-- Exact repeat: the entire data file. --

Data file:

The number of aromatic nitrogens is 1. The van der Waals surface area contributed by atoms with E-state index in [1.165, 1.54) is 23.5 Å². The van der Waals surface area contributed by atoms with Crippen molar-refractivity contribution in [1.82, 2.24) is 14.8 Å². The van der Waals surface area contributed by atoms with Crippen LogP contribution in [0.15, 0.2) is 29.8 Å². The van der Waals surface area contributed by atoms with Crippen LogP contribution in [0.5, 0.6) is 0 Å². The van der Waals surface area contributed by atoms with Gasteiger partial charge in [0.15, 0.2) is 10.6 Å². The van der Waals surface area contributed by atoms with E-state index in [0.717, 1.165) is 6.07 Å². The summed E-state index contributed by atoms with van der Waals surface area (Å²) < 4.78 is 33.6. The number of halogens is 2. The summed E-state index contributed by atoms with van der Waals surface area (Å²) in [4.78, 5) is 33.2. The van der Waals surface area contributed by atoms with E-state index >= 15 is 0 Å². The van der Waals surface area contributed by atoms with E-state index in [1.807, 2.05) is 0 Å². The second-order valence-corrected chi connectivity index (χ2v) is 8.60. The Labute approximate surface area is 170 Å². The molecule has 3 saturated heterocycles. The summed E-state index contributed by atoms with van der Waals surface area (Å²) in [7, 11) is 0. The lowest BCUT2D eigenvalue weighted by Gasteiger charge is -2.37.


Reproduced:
The number of aromatic nitrogens is 1. The van der Waals surface area contributed by atoms with E-state index in [1.165, 1.54) is 23.5 Å². The van der Waals surface area contributed by atoms with Crippen molar-refractivity contribution in [1.82, 2.24) is 14.8 Å². The van der Waals surface area contributed by atoms with Crippen LogP contribution in [0.15, 0.2) is 29.8 Å². The van der Waals surface area contributed by atoms with Crippen LogP contribution in [0.5, 0.6) is 0 Å². The van der Waals surface area contributed by atoms with Gasteiger partial charge in [0.15, 0.2) is 10.6 Å². The van der Waals surface area contributed by atoms with E-state index in [0.717, 1.165) is 6.07 Å². The summed E-state index contributed by atoms with van der Waals surface area (Å²) < 4.78 is 33.6. The number of halogens is 2. The summed E-state index contributed by atoms with van der Waals surface area (Å²) in [4.78, 5) is 33.2. The van der Waals surface area contributed by atoms with E-state index >= 15 is 0 Å². The van der Waals surface area contributed by atoms with E-state index in [1.807, 2.05) is 0 Å². The second-order valence-corrected chi connectivity index (χ2v) is 8.60. The Labute approximate surface area is 170 Å². The molecule has 3 saturated heterocycles. The summed E-state index contributed by atoms with van der Waals surface area (Å²) in [7, 11) is 0. The lowest BCUT2D eigenvalue weighted by Gasteiger charge is -2.37.